A Few Things To Know About Ash Wednesday
By Mark Pattison – Ash Wednesday is on February 26 this year. Here are some things to know about Ash Wednesday and the kickoff to Lent.
In the Table of Liturgical Days, which ranks the different liturgical celebrations and seasons, Ash Wednesday is in second place of ranking—along with Christmas, Epiphany, Ascension, Pentecost, the four Sundays of Advent, Lent and Easter, and a few others.
But Ash Wednesday is not a holy day of obligation. It is, however, a day of prayer, abstinence, fasting and repentance.
Top ranked in the table are the Paschal Triduum—the Holy Thursday Mass of the Lord’s Supper, Good Friday and the Easter Vigil—along with Easter Sunday.
Good Friday isn’t a holy day of obligation either, but Catholics are encouraged to attend church for a liturgy commemorating Christ’s crucifixion and death.
Ash Wednesday begins the liturgical season of Lent.
We usually speak of the 40 days of Lent, but the span between February 26 and Easter Sunday, which this year is on April 12, is 46 days. So what is going on here?
Well, we should speak of “40 days of fast”. The Sundays of Lent are part of the time of Lent, but they are not prescribed days of fast and abstinence.
There are six Sundays in Lent, including Passion Sunday.
A few other things to know:
– The ashes used for Ash Wednesday are made from the burned and blessed palms of the previous year’s Palm Sunday.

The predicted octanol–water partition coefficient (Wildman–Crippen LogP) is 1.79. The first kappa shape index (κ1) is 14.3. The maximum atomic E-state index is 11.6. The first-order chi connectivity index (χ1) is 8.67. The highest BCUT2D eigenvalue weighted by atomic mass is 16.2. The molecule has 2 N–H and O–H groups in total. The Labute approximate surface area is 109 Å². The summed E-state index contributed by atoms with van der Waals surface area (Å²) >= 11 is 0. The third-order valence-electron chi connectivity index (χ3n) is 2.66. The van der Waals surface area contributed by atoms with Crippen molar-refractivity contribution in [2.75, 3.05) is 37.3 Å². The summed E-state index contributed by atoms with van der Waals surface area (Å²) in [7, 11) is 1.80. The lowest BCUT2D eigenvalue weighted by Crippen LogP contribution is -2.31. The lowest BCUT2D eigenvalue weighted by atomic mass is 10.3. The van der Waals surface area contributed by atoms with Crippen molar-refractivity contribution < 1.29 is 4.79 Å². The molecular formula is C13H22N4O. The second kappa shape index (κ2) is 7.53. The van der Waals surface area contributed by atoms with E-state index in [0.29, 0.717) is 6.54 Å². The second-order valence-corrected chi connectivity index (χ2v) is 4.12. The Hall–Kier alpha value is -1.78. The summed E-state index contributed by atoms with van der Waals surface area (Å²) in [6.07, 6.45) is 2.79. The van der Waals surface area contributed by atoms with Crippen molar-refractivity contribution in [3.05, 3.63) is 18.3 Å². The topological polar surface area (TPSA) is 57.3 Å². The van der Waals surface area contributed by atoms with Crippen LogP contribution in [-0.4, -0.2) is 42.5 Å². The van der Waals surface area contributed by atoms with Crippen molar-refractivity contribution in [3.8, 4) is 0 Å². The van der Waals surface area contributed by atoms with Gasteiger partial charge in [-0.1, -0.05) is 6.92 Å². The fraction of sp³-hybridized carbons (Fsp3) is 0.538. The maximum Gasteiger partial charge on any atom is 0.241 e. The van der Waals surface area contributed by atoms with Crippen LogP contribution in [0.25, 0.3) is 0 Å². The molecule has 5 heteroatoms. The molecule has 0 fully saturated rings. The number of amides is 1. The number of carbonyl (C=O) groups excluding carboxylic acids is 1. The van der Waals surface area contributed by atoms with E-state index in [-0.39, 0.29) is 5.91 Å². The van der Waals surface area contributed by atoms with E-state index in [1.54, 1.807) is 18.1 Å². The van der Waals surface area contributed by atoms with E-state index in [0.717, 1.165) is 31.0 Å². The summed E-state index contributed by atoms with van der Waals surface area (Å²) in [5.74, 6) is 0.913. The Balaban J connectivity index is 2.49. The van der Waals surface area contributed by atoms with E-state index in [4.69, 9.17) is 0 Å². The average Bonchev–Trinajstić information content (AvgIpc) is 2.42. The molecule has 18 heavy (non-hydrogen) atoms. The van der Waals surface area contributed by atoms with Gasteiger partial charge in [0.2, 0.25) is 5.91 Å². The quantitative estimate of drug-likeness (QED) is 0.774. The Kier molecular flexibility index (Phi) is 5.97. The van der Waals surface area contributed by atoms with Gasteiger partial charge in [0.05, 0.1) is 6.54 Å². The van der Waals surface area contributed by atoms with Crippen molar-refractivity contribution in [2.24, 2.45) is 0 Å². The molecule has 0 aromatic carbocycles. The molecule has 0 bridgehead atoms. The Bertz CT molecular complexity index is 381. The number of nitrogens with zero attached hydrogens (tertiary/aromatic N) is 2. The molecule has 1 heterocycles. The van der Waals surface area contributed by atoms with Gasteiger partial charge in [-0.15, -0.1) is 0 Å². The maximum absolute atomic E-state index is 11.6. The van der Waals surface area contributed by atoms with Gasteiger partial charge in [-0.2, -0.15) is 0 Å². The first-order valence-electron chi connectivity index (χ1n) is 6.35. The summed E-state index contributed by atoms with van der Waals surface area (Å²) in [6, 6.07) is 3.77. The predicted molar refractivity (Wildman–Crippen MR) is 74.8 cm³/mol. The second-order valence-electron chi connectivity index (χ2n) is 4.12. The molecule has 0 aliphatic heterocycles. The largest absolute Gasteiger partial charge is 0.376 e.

– You might not have noticed, but the use of the word “Alleluia” is forbidden during Lent.
– What is known as the “Alleluia verse” preceding the Gospel becomes known during Lent as “the verse before the Gospel”, with a variety of possible phrases to be used—none of which include an alleluia.
-It was banned from Lenten Masses as early as the fifth or sixth century.
– Ash Wednesday also is a day of abstinence and fasting; Good Friday is another. Abstinence means refraining from eating meat; fish is OK.
Fasting means reducing one’s intake of food, like eating two small meals that together would not equal one full meal.
“In the second century, Christians prepared for the feast of Easter with a two-day fast. This was extended to all of Holy Week in the third century,” according to Fr Randy Stice, associate director of the US Conference of Catholic Bishops’ Secretariat of Divine Worship.
“In 325 the Council of Nicaea spoke of a 40-day period of preparation for Easter as something already obvious and familiar to all.”—CNS
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